The Smack of Firm Leadership
What does the management of the global pandemic by democracies and authoritarians reveal about their future prospects? John Kampfner considers the likely future political balance.
What does the way in which rival political systems around the world have managed the Covid-19 pandemic tell us about the global political future?
Writer and broadcaster, John Kampfner, considers what has made a "good leader" during the months of the outbreak and how that is likely to affect the vitality and long-term future of individual regimes. Are today's authoritarians - often savvier and subtler than their twentieth century counterparts - becoming more confident and optimistic? Is this a good time for the world's populist leaders from the Americas to Europe to East Asia? And has democracy, already tainted by its response to the global financial crisis and enduring questions over its popular legitimacy, continued with its woes or might there be a glimmer of light after the years of darkness?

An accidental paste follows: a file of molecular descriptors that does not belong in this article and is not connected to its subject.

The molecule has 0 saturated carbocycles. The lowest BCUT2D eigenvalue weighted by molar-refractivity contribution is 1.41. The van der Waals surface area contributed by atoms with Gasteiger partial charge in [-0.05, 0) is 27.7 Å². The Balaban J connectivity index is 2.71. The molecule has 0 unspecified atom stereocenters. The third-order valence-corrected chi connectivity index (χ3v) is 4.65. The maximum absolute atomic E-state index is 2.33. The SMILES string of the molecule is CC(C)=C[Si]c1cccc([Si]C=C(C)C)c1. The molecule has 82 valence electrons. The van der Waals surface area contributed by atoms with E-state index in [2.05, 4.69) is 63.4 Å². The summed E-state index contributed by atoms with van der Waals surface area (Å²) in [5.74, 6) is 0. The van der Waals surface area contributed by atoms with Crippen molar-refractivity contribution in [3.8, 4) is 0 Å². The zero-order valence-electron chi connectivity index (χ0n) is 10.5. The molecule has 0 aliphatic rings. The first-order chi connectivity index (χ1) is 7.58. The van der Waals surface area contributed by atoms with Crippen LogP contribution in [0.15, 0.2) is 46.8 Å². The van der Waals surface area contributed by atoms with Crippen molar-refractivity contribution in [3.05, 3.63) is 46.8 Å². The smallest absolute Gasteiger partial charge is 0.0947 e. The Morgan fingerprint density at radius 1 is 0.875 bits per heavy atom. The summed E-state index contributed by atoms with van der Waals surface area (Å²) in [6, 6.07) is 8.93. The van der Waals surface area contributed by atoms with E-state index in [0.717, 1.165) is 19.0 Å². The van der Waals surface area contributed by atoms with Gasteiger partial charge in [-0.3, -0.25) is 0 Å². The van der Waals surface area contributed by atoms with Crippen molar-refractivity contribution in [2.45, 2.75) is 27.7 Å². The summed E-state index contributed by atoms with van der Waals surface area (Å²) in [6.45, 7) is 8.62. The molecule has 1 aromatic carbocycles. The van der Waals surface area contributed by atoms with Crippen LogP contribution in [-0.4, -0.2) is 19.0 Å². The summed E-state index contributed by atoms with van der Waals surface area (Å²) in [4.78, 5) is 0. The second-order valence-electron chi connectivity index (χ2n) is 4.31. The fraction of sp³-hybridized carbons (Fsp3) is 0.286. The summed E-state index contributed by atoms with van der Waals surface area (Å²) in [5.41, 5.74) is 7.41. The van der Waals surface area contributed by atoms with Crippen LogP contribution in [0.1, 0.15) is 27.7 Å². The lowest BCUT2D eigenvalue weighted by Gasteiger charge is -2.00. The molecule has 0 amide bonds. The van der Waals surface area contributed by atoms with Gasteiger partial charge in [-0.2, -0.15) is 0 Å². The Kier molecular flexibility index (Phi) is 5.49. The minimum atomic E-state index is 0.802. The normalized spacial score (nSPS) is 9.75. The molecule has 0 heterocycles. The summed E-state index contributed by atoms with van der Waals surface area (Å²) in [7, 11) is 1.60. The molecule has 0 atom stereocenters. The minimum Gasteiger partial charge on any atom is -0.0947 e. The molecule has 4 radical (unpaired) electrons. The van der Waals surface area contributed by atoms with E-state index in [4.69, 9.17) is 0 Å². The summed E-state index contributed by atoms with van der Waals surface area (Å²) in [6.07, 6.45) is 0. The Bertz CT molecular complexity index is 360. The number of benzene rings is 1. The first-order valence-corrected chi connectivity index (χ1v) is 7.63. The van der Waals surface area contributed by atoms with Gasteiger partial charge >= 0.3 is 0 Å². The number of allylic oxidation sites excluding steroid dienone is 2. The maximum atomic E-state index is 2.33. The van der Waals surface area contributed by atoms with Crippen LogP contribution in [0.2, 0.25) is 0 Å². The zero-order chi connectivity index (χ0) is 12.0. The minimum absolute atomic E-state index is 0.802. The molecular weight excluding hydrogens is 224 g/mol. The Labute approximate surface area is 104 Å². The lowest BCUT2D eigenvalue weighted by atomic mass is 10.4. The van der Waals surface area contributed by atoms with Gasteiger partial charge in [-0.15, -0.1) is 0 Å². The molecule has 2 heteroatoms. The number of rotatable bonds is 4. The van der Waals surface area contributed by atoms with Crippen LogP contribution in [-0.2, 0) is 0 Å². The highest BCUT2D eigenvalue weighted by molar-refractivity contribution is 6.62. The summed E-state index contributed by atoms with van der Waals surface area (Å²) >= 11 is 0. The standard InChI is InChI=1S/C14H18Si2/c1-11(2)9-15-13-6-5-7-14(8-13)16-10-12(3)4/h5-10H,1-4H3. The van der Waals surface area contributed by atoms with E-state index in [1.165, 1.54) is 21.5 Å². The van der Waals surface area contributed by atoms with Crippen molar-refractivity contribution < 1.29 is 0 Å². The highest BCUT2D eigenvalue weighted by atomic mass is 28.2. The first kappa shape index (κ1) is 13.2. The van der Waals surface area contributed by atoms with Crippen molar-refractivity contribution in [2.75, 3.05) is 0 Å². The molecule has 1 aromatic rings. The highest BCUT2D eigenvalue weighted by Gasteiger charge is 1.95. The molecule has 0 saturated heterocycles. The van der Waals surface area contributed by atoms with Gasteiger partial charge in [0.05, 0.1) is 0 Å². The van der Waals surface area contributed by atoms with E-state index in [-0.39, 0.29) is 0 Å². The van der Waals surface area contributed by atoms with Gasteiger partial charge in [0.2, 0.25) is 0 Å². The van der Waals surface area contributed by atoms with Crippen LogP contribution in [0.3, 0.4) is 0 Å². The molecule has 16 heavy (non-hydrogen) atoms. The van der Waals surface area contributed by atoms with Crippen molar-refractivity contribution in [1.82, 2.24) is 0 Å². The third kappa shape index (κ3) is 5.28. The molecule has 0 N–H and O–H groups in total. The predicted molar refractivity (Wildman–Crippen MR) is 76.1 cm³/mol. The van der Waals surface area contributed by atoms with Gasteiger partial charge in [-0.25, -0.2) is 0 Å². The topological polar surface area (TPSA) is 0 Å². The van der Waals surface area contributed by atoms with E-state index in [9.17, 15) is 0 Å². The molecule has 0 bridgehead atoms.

Among those taking part: Francis Fukuyama (author of "The End of History and the Last Man"); Anne Applebaum (soon to publish "The Twilight of Democracy"); Singaporean former top diplomat and President of the UN Security Council, Kishore Mahbubani; writer and broadcaster, Misha Glenny; eminent international affairs analyst, Constanze Stelzenmüller; Bulgarian political thinker, Ivan Krastev (joint author of "The Light that Failed") and Lionel Barber, former editor of the "Financial Times".
Producer Simon Coates
Editor: Jasper Corbett